I sat in that room and cried for a little longer before I stepped out into the hallway. That’s where I began all-out sobbing. After a few minutes, I saw my teacher look through the window in the door to check on me. I’m sure I looked like a complete mess. It wasn’t long after that that the school social worker came up to me. She asked me if I wanted to come into her office.ShitWhat have I done? I’m blowing it! I followed her downstairs into her office. She tried to get me to talk to her about what was wrong. I said nothing. I just cried.

After a bit of her prying, I said, “I don’t want people to care about me.” She asked me why I wanted that, and I just shook my head. I felt like I had already said too much. She said that whether I want them to or not, a lot of people care because that’s what they do. I cried some more.

Eventually, the social worker had to go to a meeting, so she walked me down to guidance. I was very hesitant because I had no idea how I would handle talking to my counselor that I was usually so open with, but again, if refused to go, things would seem even stranger. I was still crying uncontrollably once I was in my guidance counselor’s office. She asked me many questions, trying to get a grip on what was going on. I said “I don’t know” or “it’s not important” to almost everything. I must have cried nonstop for 45 minutes or an hour before I snapped. She asked me what one thought going on in my mind was, and I said “People love me.” I was exhausted from the war that was going on inside of me. Part of me was screaming to shut the hell up, and the other just wanted to be honest. She asked me why that was upsetting me. What felt like forever passed as the argument continued in my head. I blurted out between sobs, “I’m going to kill myself tonight.”

As you can imagine, this sparked a whole ton of shit. At that point, I just started spewing word vomit. The majority of my plan came tumbling out of my mouth. I regretted each thing I said more than the last. She called my mom of course, who came and picked me up early from school. My mom and I went to Friendly’s after that. Kinda weird, I know, but oh well. She was probably trying to cheer me up. There we started brain storming where to go from there in terms of my life. However, I was still not very committed to living at all. We did it anyway. Unsurprisingly, hospitalization joined the list along with dropping out, being a bum, doing the same thing we were (regular high school and potential work), and some other things. We didn’t figure out which one we were going to stick to. I had a therapy session at 3 o’clock that day, so we were going to wait to get my therapist’s opinion. I thought for sure that she was going to hospitalize me. I had a suicide plan. That’s usually a direct ticket to inpatient. My mom said that if I wasn’t completely open and honest with my therapist, we were going to leave her and find a different one. Now, I have no idea what that would do to help. Seeing someone brand new while in crisis seemed like the worst idea proposed so far. Not to mention the fact that I’m relatively attached to my therapist of two years.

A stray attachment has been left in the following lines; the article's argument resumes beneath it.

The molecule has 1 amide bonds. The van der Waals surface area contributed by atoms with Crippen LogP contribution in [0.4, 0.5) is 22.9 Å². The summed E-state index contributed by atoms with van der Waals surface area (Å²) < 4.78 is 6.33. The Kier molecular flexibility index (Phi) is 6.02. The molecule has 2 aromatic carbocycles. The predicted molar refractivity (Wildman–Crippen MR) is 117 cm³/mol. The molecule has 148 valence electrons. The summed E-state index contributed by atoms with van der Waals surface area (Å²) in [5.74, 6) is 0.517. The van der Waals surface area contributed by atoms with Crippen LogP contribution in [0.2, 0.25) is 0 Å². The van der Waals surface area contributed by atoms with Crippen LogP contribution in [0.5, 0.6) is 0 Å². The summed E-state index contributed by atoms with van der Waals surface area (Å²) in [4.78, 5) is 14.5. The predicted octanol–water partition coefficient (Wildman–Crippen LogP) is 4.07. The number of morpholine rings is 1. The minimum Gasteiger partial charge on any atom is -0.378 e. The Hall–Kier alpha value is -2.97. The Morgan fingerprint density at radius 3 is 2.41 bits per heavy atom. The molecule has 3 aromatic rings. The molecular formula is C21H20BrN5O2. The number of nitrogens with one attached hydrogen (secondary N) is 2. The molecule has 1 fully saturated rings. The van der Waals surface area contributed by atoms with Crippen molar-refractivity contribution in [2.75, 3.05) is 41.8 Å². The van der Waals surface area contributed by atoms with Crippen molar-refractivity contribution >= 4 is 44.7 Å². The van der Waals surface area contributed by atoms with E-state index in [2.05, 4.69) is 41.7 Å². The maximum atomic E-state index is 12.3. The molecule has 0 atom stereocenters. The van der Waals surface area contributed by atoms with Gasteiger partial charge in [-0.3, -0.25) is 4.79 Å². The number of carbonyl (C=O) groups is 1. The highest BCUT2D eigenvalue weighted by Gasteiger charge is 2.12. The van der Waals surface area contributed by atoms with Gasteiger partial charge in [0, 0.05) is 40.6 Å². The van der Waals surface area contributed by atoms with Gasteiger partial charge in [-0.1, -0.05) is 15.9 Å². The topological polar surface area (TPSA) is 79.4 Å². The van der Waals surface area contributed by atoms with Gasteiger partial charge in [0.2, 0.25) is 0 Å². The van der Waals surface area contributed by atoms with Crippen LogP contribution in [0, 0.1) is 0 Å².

So we got to the therapy office and I was anxious as shit. So many things were at risk. My suicide plan, my freedom, my relationship with my therapist. I was freaking out inside, but I tried to stay as calm as I could on the outside. My mom had called my therapist when she was on her way to pick me up, so she already knew about my plan. I told her what my week had been like in a recap that was similar to this one, but with more swearing. We talked about all the options that my mom and I had come up with. She said that if I went to a hospital, it was likely that they’d only discharge me into a longer term program because I had been discharged home in each of my other hospitalizations and time after time failed to remain safe. This was shitty news. A long term treatment program (like a residential or group home) was not going to make me want to live.

At the end of my session, we brought my mom in and talked with her a little bit. Not much was decided for sure except that I would have two sessions the next week instead of one. I wasn’t confident in my ability to even get to next week, so it seemed like a pretty thin plan, but I let it go. My mom said that she would be my one-on-one staff, which means that again I would not be out of her sight.